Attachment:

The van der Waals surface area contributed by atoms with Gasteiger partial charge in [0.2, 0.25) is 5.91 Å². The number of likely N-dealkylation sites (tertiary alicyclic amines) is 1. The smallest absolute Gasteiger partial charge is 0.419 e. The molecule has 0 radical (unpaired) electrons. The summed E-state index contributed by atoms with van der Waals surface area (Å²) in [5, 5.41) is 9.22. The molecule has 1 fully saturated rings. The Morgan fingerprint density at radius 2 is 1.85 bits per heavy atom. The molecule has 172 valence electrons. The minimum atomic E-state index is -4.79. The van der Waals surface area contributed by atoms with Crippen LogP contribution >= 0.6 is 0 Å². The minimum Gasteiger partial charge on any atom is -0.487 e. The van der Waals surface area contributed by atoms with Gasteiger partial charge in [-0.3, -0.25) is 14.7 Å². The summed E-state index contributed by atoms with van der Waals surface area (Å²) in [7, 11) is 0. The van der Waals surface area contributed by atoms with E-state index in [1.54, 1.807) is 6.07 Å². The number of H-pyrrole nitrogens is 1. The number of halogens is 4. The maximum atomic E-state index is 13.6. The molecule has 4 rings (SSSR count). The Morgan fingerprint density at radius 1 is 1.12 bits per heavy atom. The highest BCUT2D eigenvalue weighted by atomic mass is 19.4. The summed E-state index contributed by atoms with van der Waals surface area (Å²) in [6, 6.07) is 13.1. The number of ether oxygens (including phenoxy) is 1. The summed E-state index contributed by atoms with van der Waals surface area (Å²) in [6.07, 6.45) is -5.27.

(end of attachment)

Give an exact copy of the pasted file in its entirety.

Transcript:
The van der Waals surface area contributed by atoms with Gasteiger partial charge in [0.2, 0.25) is 5.91 Å². The number of likely N-dealkylation sites (tertiary alicyclic amines) is 1. The smallest absolute Gasteiger partial charge is 0.419 e. The molecule has 0 radical (unpaired) electrons. The summed E-state index contributed by atoms with van der Waals surface area (Å²) in [5, 5.41) is 9.22. The molecule has 1 fully saturated rings. The Morgan fingerprint density at radius 2 is 1.85 bits per heavy atom. The molecule has 172 valence electrons. The minimum atomic E-state index is -4.79. The van der Waals surface area contributed by atoms with Crippen LogP contribution >= 0.6 is 0 Å². The minimum Gasteiger partial charge on any atom is -0.487 e. The van der Waals surface area contributed by atoms with Gasteiger partial charge in [-0.3, -0.25) is 14.7 Å². The summed E-state index contributed by atoms with van der Waals surface area (Å²) in [7, 11) is 0. The van der Waals surface area contributed by atoms with E-state index in [1.54, 1.807) is 6.07 Å². The number of H-pyrrole nitrogens is 1. The number of halogens is 4. The maximum atomic E-state index is 13.6. The molecule has 4 rings (SSSR count). The Morgan fingerprint density at radius 1 is 1.12 bits per heavy atom. The highest BCUT2D eigenvalue weighted by atomic mass is 19.4. The summed E-state index contributed by atoms with van der Waals surface area (Å²) in [6, 6.07) is 13.1. The number of ether oxygens (including phenoxy) is 1. The summed E-state index contributed by atoms with van der Waals surface area (Å²) in [6.07, 6.45) is -5.27.